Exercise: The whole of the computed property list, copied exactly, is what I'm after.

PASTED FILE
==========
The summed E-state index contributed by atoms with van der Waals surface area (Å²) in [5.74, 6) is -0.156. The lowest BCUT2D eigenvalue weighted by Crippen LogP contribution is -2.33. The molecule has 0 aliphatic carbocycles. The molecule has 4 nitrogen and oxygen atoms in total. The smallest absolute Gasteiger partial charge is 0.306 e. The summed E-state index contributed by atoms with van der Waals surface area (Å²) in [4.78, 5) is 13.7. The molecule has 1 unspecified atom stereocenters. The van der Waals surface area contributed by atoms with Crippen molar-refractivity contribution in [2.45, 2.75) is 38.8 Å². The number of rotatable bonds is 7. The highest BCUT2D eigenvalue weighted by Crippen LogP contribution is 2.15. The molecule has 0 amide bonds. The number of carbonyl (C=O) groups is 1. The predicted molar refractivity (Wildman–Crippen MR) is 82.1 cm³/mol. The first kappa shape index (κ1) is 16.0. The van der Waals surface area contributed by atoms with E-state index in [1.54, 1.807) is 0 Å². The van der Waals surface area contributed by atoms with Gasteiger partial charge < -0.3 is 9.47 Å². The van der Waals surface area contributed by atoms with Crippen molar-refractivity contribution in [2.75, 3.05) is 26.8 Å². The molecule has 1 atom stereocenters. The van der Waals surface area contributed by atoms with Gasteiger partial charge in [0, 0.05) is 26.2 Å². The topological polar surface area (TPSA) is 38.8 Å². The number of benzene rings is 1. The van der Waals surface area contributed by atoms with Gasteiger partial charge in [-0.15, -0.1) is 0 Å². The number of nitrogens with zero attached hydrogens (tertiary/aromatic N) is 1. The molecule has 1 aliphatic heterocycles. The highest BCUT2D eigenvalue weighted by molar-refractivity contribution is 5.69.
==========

The summed E-state index contributed by atoms with van der Waals surface area (Å²) in [5.74, 6) is -0.156. The lowest BCUT2D eigenvalue weighted by Crippen LogP contribution is -2.33. The molecule has 0 aliphatic carbocycles. The molecule has 4 nitrogen and oxygen atoms in total. The smallest absolute Gasteiger partial charge is 0.306 e. The summed E-state index contributed by atoms with van der Waals surface area (Å²) in [4.78, 5) is 13.7. The molecule has 1 unspecified atom stereocenters. The van der Waals surface area contributed by atoms with Crippen molar-refractivity contribution in [2.45, 2.75) is 38.8 Å². The number of rotatable bonds is 7. The highest BCUT2D eigenvalue weighted by Crippen LogP contribution is 2.15. The molecule has 0 amide bonds. The number of carbonyl (C=O) groups is 1. The predicted molar refractivity (Wildman–Crippen MR) is 82.1 cm³/mol. The first kappa shape index (κ1) is 16.0. The van der Waals surface area contributed by atoms with E-state index in [1.54, 1.807) is 0 Å². The van der Waals surface area contributed by atoms with Gasteiger partial charge < -0.3 is 9.47 Å². The van der Waals surface area contributed by atoms with Crippen molar-refractivity contribution in [2.75, 3.05) is 26.8 Å². The molecule has 1 atom stereocenters. The van der Waals surface area contributed by atoms with Gasteiger partial charge in [0, 0.05) is 26.2 Å². The topological polar surface area (TPSA) is 38.8 Å². The number of benzene rings is 1. The van der Waals surface area contributed by atoms with Gasteiger partial charge in [-0.15, -0.1) is 0 Å². The number of nitrogens with zero attached hydrogens (tertiary/aromatic N) is 1. The molecule has 1 aliphatic heterocycles. The highest BCUT2D eigenvalue weighted by molar-refractivity contribution is 5.69.